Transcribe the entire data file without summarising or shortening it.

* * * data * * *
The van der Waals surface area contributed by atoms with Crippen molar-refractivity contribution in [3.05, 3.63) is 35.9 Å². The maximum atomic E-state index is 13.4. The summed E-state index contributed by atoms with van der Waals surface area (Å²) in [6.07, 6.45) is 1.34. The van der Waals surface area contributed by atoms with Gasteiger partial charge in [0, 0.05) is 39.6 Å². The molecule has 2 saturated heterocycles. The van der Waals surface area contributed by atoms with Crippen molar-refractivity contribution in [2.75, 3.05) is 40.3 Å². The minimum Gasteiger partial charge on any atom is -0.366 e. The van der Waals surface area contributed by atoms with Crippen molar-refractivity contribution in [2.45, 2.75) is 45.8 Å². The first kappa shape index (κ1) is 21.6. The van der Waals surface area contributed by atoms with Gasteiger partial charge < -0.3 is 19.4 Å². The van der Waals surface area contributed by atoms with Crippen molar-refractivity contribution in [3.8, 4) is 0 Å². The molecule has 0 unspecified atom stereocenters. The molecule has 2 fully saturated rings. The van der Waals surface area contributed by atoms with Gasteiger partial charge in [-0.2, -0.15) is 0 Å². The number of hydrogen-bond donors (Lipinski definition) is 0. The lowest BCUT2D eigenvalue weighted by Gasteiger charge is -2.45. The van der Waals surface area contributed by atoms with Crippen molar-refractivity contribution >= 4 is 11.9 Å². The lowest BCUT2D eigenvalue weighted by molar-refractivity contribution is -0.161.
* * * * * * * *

The van der Waals surface area contributed by atoms with Crippen molar-refractivity contribution in [3.05, 3.63) is 35.9 Å². The maximum atomic E-state index is 13.4. The summed E-state index contributed by atoms with van der Waals surface area (Å²) in [6.07, 6.45) is 1.34. The van der Waals surface area contributed by atoms with Gasteiger partial charge in [0, 0.05) is 39.6 Å². The molecule has 2 saturated heterocycles. The van der Waals surface area contributed by atoms with Crippen molar-refractivity contribution in [2.75, 3.05) is 40.3 Å². The minimum Gasteiger partial charge on any atom is -0.366 e. The van der Waals surface area contributed by atoms with Crippen molar-refractivity contribution in [2.45, 2.75) is 45.8 Å². The first kappa shape index (κ1) is 21.6. The van der Waals surface area contributed by atoms with Gasteiger partial charge < -0.3 is 19.4 Å². The van der Waals surface area contributed by atoms with Crippen molar-refractivity contribution in [3.8, 4) is 0 Å². The molecule has 0 unspecified atom stereocenters. The molecule has 2 fully saturated rings. The van der Waals surface area contributed by atoms with Gasteiger partial charge in [-0.2, -0.15) is 0 Å². The number of hydrogen-bond donors (Lipinski definition) is 0. The lowest BCUT2D eigenvalue weighted by Gasteiger charge is -2.45. The van der Waals surface area contributed by atoms with Crippen molar-refractivity contribution >= 4 is 11.9 Å². The lowest BCUT2D eigenvalue weighted by molar-refractivity contribution is -0.161.